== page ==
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3 Comments

The only problem they haven't fixed is that the fuel cell still contains platinum which as we all know is extremely expensive.

David Anderton
11th July, 2012 @ 11:43 pm PDT

They did invent batteries a while ago....

We also have super-capacitors....

Sure we can keep making improvements, but why the wait....

Get systems on the streets and into people's homes...

I haven't seen a useful practical hydrogen fuel cell anywhere....

These things were invented something like (can't be bothered to check right now) 60 years ago, that is a hell of a long development time, don't tell me it is because it is complicated, or there is platinum and rare earths in it, yeh, that is also true of Computer chips... and look how fast they hit the road..

Fir example...

We had electric city cars in 1900.... with today's variable frequency AC and brushless DC motors, with the great battery tech we have, what the hell is wrong with the regulators, and moto co's. oh I know it is all vested interests...

Regulators could cut the smog inducing commute tomorrow (at the risk of a few unhappy people) Any petroileum (sic) car (or cars registered to one person) which is/are in the CBD more than 2x in a week, MUST pay a congestion tax for every day they enter the CBD (or surrounds) Occasional users, (say my granny (who is now dead) needs to go to the Dr once and shopping once gets to not pay the tax..) either pay no congestion charge, or a reduced rate (out of peak) or better still park and ride on a free bus.. Solution, people buy an electric car for the commute, and manufacturers will supply a much better one than they currently do, if there is a proven market... It has to be cheaper to have a City car and a Weekend car than pay a crippling Congestion charge...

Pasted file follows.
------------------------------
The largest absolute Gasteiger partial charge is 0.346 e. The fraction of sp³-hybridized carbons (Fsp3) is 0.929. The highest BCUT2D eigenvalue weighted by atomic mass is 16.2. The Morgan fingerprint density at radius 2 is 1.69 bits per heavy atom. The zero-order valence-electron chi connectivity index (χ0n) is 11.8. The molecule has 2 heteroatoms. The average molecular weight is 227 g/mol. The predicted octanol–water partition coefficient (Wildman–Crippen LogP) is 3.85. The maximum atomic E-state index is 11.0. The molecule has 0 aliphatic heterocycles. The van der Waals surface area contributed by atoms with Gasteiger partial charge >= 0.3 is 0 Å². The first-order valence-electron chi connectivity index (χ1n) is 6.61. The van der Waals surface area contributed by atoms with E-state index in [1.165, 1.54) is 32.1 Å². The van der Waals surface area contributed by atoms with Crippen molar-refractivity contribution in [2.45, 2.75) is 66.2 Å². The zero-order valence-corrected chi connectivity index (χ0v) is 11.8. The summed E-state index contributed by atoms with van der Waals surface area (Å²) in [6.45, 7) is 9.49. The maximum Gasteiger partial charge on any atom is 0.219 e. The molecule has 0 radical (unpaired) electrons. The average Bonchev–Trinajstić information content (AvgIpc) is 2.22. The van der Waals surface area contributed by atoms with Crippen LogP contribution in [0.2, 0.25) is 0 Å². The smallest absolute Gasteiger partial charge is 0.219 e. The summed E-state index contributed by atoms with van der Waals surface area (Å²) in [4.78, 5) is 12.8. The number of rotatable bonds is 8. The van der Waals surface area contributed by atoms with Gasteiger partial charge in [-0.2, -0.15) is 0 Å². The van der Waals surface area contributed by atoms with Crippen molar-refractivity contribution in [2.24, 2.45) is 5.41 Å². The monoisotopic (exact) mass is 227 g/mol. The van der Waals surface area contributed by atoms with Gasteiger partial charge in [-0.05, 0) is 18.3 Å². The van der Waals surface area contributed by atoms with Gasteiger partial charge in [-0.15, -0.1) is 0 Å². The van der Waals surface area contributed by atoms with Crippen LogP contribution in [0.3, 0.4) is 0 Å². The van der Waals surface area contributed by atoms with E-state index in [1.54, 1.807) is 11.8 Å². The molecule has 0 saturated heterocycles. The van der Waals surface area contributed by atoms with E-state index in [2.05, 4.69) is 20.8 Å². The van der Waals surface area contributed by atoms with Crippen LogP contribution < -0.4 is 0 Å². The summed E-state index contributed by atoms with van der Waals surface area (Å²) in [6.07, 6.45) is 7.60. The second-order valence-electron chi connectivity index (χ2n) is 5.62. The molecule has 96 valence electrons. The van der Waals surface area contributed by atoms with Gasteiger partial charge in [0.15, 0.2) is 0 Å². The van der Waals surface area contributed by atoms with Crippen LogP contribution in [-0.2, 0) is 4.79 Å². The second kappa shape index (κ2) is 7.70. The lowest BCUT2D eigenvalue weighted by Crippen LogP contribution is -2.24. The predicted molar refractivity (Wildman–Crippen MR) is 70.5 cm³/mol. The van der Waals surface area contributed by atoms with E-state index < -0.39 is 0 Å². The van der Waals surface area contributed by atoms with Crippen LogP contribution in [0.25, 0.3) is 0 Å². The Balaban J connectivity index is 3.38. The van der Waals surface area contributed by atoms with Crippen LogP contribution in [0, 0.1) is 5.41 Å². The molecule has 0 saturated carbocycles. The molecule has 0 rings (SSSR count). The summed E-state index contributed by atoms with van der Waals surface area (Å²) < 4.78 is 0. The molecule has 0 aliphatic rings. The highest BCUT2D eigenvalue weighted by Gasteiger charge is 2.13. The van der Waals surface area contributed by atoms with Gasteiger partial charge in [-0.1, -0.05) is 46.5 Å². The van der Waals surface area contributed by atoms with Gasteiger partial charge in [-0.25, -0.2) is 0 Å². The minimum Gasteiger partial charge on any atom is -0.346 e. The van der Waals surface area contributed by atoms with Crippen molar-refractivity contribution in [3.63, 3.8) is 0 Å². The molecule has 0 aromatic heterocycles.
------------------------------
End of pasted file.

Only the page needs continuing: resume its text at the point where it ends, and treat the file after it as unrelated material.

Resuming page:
MD
12th July, 2012 @ 06:31 am PDT

To MD: I know your frustration. I was a fuel cell researcher in the late 1960's. We thought fuel cell powered cars were "just around the corner." Nearly 50 years later, they are no nearer! Now with natural gas at rock bottom prices and IC engines ever more efficient, I have to wonder if fuel cells will ever get a look in. Ultracapacitors and even the best batteries still have a much lower energy density per weight, than a liquid hydrocarbon/IC engine combination. Furthermore, the latter are much cheaper to manufacture. How can they compete in a mass market? My thoughts always come back to trying to use the waste heat from an IC engine. About 70+% of the fuel energy is wasted as heat. There are many ways to utilise it, but they all add weight, cost and complexity to the system and only give a small return.

Americans are still fixated on buying enormous gas guzzling trucks and SUV's. If gas prices were tripled, as they are in Europe, they might see sense.

GeoffG
6th December, 2012 @ 09:41 am PST